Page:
On the surface, this certainly seems like a cut-and-dry case of technology being weird, or companies doing weird things for weird reasons. I'll explain a bit how processors work, the differences, and hopefully at some point I answer your question!
BLUF: Tablets can suffer a bigger hit on battery life to allow for better and faster processors, where phones employ an energy-saving processor combination to be more efficient.
Processors work in a myriad of ways, all dependent on the model, year made, company, and purpose. When you have things like dual, quad, or octa-core processors, they have the opportunity to process instructions and data depending on the current use of the device.
If you're just browsing your home screen, you don't need a lot of processing power, so the device will employ the least energy-intensive processor core it can to do the task. When you start doing things like playing games, or watching/interacting with 3-D images/videos/etc, it becomes more processor-intensive, so likely the device will employ all of its processors and, in turn, drain a bit of the battery.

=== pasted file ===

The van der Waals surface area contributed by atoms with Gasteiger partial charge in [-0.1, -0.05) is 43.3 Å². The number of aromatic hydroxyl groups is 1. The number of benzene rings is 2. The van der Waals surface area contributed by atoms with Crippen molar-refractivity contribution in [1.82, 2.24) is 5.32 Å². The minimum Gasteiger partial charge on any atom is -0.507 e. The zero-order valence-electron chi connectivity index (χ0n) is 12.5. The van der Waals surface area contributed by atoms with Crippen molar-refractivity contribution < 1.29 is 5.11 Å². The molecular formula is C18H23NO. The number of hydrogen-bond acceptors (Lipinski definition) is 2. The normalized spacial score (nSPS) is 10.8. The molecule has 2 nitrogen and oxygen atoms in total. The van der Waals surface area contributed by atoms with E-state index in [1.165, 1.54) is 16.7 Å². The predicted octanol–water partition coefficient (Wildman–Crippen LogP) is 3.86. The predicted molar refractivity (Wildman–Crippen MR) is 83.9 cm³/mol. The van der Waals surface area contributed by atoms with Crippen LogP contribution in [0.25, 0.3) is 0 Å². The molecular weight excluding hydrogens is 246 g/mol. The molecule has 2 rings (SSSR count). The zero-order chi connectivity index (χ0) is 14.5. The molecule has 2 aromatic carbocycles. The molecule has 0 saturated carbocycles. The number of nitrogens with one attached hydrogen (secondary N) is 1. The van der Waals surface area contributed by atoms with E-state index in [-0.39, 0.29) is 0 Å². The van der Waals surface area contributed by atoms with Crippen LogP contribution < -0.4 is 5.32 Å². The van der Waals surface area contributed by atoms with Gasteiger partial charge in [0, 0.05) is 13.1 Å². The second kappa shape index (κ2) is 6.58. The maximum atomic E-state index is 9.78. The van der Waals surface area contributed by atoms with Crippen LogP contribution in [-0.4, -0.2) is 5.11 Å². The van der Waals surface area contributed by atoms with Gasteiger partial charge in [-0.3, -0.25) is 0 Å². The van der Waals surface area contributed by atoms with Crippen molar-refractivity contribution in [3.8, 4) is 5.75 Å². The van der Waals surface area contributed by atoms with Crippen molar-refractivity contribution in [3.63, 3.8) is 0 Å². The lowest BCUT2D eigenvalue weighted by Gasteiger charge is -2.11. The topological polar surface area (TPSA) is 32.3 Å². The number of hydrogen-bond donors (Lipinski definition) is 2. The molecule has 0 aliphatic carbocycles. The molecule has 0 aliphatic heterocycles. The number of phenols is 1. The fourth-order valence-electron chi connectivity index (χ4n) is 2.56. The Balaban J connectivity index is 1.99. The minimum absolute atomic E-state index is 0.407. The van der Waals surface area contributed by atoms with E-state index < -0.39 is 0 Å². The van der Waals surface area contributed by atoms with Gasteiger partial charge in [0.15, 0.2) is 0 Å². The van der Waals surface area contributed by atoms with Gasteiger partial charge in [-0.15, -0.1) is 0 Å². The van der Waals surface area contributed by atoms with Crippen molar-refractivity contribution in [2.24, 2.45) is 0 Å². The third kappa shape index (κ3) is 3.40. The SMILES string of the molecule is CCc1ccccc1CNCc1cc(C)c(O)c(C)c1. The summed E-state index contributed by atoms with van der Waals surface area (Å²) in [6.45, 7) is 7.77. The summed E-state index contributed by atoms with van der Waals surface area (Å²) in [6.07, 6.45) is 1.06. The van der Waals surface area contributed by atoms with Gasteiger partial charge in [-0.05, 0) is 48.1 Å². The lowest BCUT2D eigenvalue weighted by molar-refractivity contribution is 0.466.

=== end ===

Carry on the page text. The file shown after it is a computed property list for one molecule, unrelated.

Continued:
Phones with octa-core processors will commonly be only truly dual-quad-core processors, where they have two sets of quad-core processors, one of which runs constantly, handling all of the basic tasks, but then turns the second set on when more intensive things are required. This is (usually) quite energy efficient, where one processor can be very good at doing basic things at a small energy cost, instead of having multiple processors (or, just one really energy-dependent) processor running all of the time.
Where tablets can spend a bit more on internal hardware and battery space, they can allow for the dual or quad-core processors that may be a bit better in terms of the ability to do complex tasks at fast speeds, but at a bigger cost to the battery, since the device can suffer that hit.
If you want to read the article that I drew some of my information from, click this link.